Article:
By Libya Herald reporter.
Tripoli, 28 July 2015:
It was no surprise. Nine of the 37 Qaddafi regime defendants on trial in Tripoli . . .[restrict]have been sentenced to death by firing squad. Among them Saif Al-Islam, Muammar Qaddafi’s son, as well as Abdullah Senussi, the former chief of the military intelligence, Abuzeid Dorda, the ex-head of the spy service, and Al-Baghdadi Al-Mahmoudi, the former prime minister. They were all accused of war crimes, of having brought mercenaries to Libya and of have caused divisions among Libyan tribes.
Eight others have been sentenced to life prison. The others will face more or less long prison sentences.
Jibril Kadiki, a former general and close to Saif Al-Islam fainted when he heard his sentence. Guards had to take him out of the courtroom. He was later taken to hospital by ambulance. Another defendant sentenced to death shouted: «Muslim Brotherhood, Al Qaeda, it is not fair justice» after the judge finished sentencing. Abdullah Senussi remained calm, his arms crossed on his chest. Abuzeid Dorda smiled from time to time, especially when journalists looked at him.
Right after the session, Ali Kabar, al-Mahmoudi’s lawyer, said he would launch an appeal: “We weren’t able to call our witnesses because they’re afraid to come to Tripoli. The judgement has been too quick. We weren’t able to examine closely the 4,000 pages of the case.”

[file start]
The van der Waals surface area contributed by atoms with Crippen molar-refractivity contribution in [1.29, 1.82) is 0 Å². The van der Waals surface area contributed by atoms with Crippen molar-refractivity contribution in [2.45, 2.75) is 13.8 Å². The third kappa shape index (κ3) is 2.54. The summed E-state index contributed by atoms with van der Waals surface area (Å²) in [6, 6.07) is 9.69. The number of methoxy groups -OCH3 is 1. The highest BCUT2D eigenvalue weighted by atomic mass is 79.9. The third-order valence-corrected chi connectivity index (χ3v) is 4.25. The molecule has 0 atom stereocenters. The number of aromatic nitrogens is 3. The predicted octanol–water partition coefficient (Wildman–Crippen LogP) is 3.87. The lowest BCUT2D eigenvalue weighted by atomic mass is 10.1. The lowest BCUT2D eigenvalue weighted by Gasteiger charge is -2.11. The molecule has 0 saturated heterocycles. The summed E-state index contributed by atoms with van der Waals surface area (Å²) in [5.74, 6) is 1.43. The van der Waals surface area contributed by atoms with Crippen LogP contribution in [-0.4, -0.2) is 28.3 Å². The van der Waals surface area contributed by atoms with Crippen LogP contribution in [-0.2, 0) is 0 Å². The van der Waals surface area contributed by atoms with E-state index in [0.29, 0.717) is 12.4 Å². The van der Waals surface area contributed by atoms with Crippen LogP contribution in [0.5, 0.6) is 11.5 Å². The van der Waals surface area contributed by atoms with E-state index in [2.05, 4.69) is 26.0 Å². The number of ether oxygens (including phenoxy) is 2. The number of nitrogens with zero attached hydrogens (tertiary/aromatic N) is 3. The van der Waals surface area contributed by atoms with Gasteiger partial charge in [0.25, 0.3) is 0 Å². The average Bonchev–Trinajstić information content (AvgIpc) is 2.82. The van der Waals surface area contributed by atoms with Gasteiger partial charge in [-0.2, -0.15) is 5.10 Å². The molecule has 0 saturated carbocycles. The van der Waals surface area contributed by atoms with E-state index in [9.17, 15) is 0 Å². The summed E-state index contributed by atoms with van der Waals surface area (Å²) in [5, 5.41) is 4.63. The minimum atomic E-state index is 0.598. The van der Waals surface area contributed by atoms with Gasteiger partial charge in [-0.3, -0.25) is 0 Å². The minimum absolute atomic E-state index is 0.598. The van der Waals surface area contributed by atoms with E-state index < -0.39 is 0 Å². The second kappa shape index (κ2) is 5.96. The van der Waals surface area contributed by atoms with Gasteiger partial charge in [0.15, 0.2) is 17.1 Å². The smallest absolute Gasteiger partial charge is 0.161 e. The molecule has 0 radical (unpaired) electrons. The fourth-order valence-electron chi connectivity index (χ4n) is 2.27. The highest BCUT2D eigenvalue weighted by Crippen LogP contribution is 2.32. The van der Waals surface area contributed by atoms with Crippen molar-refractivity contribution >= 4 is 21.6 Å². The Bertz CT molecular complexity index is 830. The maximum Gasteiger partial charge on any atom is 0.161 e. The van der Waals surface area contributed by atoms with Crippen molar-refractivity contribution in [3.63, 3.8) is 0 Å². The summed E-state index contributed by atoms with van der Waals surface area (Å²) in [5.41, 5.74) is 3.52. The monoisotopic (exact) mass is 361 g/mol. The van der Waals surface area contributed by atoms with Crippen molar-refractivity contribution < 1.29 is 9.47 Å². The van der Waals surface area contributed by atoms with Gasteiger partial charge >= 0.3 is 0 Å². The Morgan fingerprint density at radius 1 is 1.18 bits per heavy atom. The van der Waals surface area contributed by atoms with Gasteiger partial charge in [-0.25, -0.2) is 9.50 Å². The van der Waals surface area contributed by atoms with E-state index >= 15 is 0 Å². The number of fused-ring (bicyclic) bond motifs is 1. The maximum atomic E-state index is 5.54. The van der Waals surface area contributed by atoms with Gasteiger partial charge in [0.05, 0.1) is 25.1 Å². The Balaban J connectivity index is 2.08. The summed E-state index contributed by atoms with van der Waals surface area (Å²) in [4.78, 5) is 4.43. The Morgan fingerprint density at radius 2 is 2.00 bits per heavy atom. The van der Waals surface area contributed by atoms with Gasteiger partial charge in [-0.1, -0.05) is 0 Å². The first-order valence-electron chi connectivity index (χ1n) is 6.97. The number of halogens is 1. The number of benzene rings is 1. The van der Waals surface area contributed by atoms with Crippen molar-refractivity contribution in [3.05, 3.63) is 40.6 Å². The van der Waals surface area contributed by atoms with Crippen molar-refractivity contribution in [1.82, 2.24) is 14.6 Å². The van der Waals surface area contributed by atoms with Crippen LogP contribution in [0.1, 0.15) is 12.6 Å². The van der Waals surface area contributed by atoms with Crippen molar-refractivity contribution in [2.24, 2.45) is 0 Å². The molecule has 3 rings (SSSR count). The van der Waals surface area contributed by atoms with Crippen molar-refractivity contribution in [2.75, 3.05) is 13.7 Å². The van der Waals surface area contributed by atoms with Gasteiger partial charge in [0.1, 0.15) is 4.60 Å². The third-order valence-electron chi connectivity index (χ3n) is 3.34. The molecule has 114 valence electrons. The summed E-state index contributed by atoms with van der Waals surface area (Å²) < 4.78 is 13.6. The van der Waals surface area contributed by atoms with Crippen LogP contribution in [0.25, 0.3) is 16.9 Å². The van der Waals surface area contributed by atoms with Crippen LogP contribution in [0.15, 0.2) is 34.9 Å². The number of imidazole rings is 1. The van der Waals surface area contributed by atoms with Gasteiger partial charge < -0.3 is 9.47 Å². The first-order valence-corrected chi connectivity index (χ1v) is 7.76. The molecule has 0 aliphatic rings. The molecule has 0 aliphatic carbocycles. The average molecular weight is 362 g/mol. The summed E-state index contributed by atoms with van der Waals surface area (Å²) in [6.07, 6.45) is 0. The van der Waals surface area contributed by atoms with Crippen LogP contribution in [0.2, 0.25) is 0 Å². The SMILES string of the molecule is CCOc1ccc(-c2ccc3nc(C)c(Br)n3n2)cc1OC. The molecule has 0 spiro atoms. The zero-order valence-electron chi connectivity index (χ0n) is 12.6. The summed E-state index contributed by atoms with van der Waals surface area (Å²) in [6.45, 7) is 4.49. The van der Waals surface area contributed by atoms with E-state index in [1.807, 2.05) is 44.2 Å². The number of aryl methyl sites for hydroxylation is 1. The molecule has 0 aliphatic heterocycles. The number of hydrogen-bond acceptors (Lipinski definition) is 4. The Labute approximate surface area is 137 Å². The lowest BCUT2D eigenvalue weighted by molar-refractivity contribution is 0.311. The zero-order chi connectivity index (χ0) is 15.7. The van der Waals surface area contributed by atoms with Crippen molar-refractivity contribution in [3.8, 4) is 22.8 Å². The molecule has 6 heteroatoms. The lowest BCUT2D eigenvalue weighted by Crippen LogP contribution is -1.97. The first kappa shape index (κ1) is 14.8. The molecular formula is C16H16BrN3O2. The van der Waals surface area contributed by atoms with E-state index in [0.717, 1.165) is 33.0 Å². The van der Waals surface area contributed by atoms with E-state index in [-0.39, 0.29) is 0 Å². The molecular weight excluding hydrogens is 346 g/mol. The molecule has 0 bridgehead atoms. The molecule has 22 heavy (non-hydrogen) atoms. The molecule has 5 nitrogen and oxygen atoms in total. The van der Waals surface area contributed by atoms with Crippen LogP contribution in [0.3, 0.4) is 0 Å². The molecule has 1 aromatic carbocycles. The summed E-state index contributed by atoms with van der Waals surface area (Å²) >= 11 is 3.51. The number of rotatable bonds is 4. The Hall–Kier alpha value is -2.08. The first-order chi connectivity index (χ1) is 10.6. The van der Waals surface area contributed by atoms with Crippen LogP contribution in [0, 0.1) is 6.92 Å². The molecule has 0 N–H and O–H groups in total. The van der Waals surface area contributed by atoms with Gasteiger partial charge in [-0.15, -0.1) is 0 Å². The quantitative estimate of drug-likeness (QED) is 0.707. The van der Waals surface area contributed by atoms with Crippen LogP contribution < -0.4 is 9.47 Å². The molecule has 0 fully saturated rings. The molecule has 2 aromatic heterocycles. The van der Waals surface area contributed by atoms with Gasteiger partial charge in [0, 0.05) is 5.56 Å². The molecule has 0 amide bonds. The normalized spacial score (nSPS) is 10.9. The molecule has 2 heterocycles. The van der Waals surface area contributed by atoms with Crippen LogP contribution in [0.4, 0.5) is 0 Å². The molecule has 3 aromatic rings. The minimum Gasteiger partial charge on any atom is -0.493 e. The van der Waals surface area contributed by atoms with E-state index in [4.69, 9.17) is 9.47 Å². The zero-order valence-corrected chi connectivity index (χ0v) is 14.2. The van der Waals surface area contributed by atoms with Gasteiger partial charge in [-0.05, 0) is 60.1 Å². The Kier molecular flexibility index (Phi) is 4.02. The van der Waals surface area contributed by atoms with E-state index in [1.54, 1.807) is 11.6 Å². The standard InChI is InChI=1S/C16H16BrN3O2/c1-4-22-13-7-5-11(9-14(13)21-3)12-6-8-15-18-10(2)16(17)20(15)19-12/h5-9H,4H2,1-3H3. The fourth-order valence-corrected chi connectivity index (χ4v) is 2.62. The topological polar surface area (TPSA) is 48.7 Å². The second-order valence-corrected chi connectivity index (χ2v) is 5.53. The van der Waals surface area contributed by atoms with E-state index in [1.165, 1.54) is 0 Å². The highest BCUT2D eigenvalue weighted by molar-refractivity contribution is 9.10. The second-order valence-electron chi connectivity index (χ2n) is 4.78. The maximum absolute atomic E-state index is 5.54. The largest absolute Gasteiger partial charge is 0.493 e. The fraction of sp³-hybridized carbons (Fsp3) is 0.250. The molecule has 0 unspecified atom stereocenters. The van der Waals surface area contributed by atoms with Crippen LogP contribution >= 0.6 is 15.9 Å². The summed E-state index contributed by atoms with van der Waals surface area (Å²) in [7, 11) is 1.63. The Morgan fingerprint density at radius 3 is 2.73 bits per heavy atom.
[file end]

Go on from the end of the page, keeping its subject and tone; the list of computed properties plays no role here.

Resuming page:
As in earlier sessions, the road in front of the court was closed off by heavy armed vehicles. More recently, though, security was much less strict and the road was open. The Libya Herald could, for the first time, see policemen with anti-riot equipment inside the courtroom building at Hadba prison.
But there were no pro or anti-Qaddafi demonstrations on the streets. In fact, the mood throughout the city was subdued and quiet. “Who cares about them anymore? Every Libyan knows they are guilty,” a customer in a downtown coffee told this newspaper. “We’re facing much more serious problems like the lack of money and terrorism.”
Saif Al-Islam has not been present in the flesh in the courtroom since the beginning of the proceedings. He is being held by Zintanis who do not recognise the Tripoli-based administration. In a press conference after the court session, the chief prosecutor, Siddiq El-Sur, said Saif el-Islam had been sentenced in absentia but claimed it was totally legal. [/restrict]